Self-driving cars captivate us, but what about safety?
At the 2012 International Consumer Electronics Show (CES), self-driving cars took center stage. But in the eyes of one automaker, the focus should be on the safety features, not on the gee-whiz futuristic nature of the cars.
In a speech at CES, Mark Templin, vice president and general manager of Toyota’s Lexus luxury brand, said: “Simply put, our goal is to eliminate future traffic fatalities and injuries.”
In September, the Los Angeles Times reported that industry, traffic and insurance experts were in alignment on the traffic safety aspects of self-driving cars.
“This is the future,” Adrian Lund, president of the Insurance Institute for Highway Safety, told the Times. “Vehicles are designed to protect people when crashes happen, but it would be even better to prevent crashes from happening altogether.”
At CES, Lexus showcased its version of the self-driving car – an “advanced active safety research vehicle.” Audi also showed off a self-driving car and announced it had gained permission to test the car in Nevada.
Lexus emphasized the safety benefits of its driverless car. Among them are a 360-degree laser that can detect objects up to 230 feet; radar sensors on the front and sides that can sense surrounding objects and people; and cameras that monitor traffic conditions. The Lexus self-driving car can automatically brake if it senses an imminent accident or starts to drift across lanes.
Templin said the Lexus technology is designed to help motorists avoid danger and eventually may evolve into a fully self-driving car. Lexus envisions a car equipped with “an intelligent, always attentive co-pilot whose skills contribute to safer driving,” he said.
As for Audi, it took advantage of CES to shine a spotlight on the self-driving features of its driverless car more so than the safety aspects. The automaker touted the car’s “piloted driving” and “piloted parking” components.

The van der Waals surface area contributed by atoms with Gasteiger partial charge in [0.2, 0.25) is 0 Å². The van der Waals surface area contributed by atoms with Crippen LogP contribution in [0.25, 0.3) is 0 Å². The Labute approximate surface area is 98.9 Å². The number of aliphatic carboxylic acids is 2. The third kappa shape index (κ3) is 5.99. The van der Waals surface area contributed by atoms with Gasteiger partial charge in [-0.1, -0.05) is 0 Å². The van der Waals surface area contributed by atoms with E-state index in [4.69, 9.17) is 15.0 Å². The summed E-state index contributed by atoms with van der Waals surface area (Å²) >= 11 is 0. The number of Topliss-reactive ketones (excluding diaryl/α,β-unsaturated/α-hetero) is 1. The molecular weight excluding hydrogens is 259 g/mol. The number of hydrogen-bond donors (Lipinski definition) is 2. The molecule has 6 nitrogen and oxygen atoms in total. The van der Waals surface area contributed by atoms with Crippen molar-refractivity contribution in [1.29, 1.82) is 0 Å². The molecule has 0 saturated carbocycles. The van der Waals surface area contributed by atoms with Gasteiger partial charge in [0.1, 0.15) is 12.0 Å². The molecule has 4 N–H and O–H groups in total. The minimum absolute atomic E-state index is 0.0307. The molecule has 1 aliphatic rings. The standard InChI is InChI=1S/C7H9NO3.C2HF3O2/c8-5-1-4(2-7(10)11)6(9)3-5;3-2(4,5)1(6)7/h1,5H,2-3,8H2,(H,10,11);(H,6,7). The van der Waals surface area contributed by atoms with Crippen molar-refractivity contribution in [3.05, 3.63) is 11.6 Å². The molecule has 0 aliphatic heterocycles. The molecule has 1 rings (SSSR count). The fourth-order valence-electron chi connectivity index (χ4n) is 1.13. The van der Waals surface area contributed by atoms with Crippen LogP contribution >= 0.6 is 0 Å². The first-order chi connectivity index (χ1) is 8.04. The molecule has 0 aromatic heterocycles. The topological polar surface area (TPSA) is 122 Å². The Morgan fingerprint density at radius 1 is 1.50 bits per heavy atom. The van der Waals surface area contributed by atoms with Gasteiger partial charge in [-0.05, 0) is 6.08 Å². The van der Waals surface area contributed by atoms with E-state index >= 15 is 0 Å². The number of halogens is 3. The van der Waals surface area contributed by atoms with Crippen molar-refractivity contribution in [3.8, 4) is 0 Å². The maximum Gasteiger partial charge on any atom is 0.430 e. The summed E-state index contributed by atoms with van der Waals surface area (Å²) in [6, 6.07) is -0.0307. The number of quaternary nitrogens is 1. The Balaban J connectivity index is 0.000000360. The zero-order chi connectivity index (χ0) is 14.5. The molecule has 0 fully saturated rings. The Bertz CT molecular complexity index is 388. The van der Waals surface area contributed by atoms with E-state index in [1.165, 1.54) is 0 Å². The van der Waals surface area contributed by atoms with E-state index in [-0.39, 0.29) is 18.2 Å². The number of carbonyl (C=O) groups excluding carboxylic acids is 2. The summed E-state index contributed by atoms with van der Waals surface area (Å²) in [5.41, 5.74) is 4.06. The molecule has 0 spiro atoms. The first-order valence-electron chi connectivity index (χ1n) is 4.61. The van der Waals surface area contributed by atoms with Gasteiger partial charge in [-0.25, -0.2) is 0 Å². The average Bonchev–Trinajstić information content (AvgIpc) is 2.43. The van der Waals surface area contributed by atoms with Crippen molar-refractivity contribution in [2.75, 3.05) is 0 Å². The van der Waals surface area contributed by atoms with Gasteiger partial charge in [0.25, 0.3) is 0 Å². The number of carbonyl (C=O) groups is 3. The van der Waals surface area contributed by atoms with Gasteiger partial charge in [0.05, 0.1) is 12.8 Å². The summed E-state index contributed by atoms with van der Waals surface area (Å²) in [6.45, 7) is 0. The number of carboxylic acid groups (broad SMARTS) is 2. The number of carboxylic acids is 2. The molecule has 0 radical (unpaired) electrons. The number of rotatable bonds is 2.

This is how Audi explained the self-driving car in a news release:
“The term ‘piloted’ is used advisedly, as Audi envisions motorists enjoying the convenience of allowing the car to handle mundane stop-and-go driving conditions, for example, while still being able to take control of the car when needed. In this way, the technology is similar to auto-pilot systems found on jetliners. Likewise, autonomous, or piloted, parking would let future Audi models park safely without a driver at the wheel in in tight parking spaces.”
Audi and Lexus aren’t the only companies promoting self-driving cars. Internet search giant Google and tire manufacturer Continental also are working on “autonomous” vehicles.
An article on Time.com pointed out that the safety record of self-driving cars “is impressive so far. In the first 300,000 miles, Google reported that its cars had not had a single accident. Last August, one got into a minor fender-bender, but Google said it occurred while someone was manually driving it.”
In 2012, a report from consulting powerhouse KPMG and the nonprofit Center for Automotive Research declared the self-driving car is “the next revolution” in the auto industry. The Institute of Electrical and Electronics Engineers (IEEE) predicts that up to three-fourths of all vehicles on the road in 2040 will be self-driving.
Self-driving cars already are allowed on roads in California, Florida and Nevada.
The Center for Automotive Research’s Richard Wallace said in a news release: “Some may ask if it is still just science fiction or if the market will accept them and pay for them. We think the answer is a resounding yes – the marketplace will not merely accept self-driving vehicles, it will be the engine pulling the auto industry forward.”